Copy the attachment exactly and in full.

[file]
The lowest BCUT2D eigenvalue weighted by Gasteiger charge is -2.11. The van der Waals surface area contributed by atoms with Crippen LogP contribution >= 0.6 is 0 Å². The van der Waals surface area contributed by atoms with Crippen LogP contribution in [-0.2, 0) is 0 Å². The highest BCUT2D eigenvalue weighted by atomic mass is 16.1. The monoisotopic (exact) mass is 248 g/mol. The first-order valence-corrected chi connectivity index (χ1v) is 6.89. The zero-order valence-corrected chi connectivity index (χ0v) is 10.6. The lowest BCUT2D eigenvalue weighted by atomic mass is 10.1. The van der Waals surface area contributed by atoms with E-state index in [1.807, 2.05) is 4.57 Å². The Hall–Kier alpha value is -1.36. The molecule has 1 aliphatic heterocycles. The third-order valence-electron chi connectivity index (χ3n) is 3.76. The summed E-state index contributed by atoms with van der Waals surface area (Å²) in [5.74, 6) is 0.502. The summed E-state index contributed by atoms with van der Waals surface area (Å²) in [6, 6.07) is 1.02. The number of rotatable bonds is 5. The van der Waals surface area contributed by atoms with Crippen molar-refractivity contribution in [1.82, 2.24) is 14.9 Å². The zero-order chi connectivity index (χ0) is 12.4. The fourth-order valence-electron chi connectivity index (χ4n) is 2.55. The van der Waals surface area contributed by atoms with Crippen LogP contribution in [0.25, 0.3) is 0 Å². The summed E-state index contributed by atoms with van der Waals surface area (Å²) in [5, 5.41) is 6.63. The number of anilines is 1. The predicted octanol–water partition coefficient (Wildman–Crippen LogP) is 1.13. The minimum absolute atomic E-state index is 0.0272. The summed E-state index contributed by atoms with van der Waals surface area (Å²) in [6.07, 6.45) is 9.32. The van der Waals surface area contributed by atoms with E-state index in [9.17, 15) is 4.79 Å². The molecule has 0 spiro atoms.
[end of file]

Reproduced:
The lowest BCUT2D eigenvalue weighted by Gasteiger charge is -2.11. The van der Waals surface area contributed by atoms with Crippen LogP contribution >= 0.6 is 0 Å². The van der Waals surface area contributed by atoms with Crippen LogP contribution in [-0.2, 0) is 0 Å². The highest BCUT2D eigenvalue weighted by atomic mass is 16.1. The monoisotopic (exact) mass is 248 g/mol. The first-order valence-corrected chi connectivity index (χ1v) is 6.89. The zero-order valence-corrected chi connectivity index (χ0v) is 10.6. The lowest BCUT2D eigenvalue weighted by atomic mass is 10.1. The van der Waals surface area contributed by atoms with E-state index in [1.807, 2.05) is 4.57 Å². The Hall–Kier alpha value is -1.36. The molecule has 1 aliphatic heterocycles. The third-order valence-electron chi connectivity index (χ3n) is 3.76. The summed E-state index contributed by atoms with van der Waals surface area (Å²) in [5.74, 6) is 0.502. The summed E-state index contributed by atoms with van der Waals surface area (Å²) in [6, 6.07) is 1.02. The number of rotatable bonds is 5. The van der Waals surface area contributed by atoms with Crippen molar-refractivity contribution in [1.82, 2.24) is 14.9 Å². The zero-order chi connectivity index (χ0) is 12.4. The fourth-order valence-electron chi connectivity index (χ4n) is 2.55. The van der Waals surface area contributed by atoms with Crippen LogP contribution in [0.25, 0.3) is 0 Å². The summed E-state index contributed by atoms with van der Waals surface area (Å²) in [5, 5.41) is 6.63. The number of anilines is 1. The predicted octanol–water partition coefficient (Wildman–Crippen LogP) is 1.13. The minimum absolute atomic E-state index is 0.0272. The summed E-state index contributed by atoms with van der Waals surface area (Å²) in [6.07, 6.45) is 9.32. The van der Waals surface area contributed by atoms with E-state index in [9.17, 15) is 4.79 Å². The molecule has 0 spiro atoms.